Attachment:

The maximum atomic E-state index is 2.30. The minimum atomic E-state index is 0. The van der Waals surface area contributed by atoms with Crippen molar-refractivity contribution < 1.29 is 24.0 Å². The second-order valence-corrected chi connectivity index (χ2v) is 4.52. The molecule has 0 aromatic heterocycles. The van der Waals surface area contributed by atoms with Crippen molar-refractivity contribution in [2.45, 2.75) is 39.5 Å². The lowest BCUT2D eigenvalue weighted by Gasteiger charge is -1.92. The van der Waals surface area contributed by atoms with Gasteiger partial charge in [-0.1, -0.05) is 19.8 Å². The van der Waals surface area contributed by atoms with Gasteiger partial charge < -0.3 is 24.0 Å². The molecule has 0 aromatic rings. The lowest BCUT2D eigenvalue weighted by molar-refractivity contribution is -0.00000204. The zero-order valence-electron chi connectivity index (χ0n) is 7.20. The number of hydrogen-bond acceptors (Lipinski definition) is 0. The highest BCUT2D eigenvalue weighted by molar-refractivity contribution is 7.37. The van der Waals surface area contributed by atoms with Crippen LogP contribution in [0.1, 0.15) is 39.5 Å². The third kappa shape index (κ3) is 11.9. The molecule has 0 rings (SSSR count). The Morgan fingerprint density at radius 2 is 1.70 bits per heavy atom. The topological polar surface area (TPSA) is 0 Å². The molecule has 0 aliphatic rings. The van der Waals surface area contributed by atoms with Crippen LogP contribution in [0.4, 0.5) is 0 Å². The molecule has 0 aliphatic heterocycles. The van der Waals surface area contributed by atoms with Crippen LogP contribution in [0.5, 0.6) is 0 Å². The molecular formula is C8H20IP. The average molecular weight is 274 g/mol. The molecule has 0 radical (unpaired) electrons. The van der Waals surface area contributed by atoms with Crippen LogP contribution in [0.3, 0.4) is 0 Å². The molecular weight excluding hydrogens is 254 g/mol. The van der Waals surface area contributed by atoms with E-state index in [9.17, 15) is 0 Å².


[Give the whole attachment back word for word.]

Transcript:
The maximum atomic E-state index is 2.30. The minimum atomic E-state index is 0. The van der Waals surface area contributed by atoms with Crippen molar-refractivity contribution < 1.29 is 24.0 Å². The second-order valence-corrected chi connectivity index (χ2v) is 4.52. The molecule has 0 aromatic heterocycles. The van der Waals surface area contributed by atoms with Crippen molar-refractivity contribution in [2.45, 2.75) is 39.5 Å². The lowest BCUT2D eigenvalue weighted by Gasteiger charge is -1.92. The van der Waals surface area contributed by atoms with Gasteiger partial charge in [-0.1, -0.05) is 19.8 Å². The van der Waals surface area contributed by atoms with Gasteiger partial charge < -0.3 is 24.0 Å². The molecule has 0 aromatic rings. The lowest BCUT2D eigenvalue weighted by molar-refractivity contribution is -0.00000204. The zero-order valence-electron chi connectivity index (χ0n) is 7.20. The number of hydrogen-bond acceptors (Lipinski definition) is 0. The highest BCUT2D eigenvalue weighted by molar-refractivity contribution is 7.37. The van der Waals surface area contributed by atoms with Crippen LogP contribution in [0.1, 0.15) is 39.5 Å². The third kappa shape index (κ3) is 11.9. The molecule has 0 rings (SSSR count). The Morgan fingerprint density at radius 2 is 1.70 bits per heavy atom. The topological polar surface area (TPSA) is 0 Å². The molecule has 0 aliphatic rings. The van der Waals surface area contributed by atoms with Crippen LogP contribution in [0.4, 0.5) is 0 Å². The molecule has 0 aliphatic heterocycles. The van der Waals surface area contributed by atoms with Crippen LogP contribution in [0.5, 0.6) is 0 Å². The molecular formula is C8H20IP. The average molecular weight is 274 g/mol. The molecule has 0 radical (unpaired) electrons. The van der Waals surface area contributed by atoms with Crippen LogP contribution in [0.3, 0.4) is 0 Å². The molecular weight excluding hydrogens is 254 g/mol. The van der Waals surface area contributed by atoms with E-state index in [9.17, 15) is 0 Å².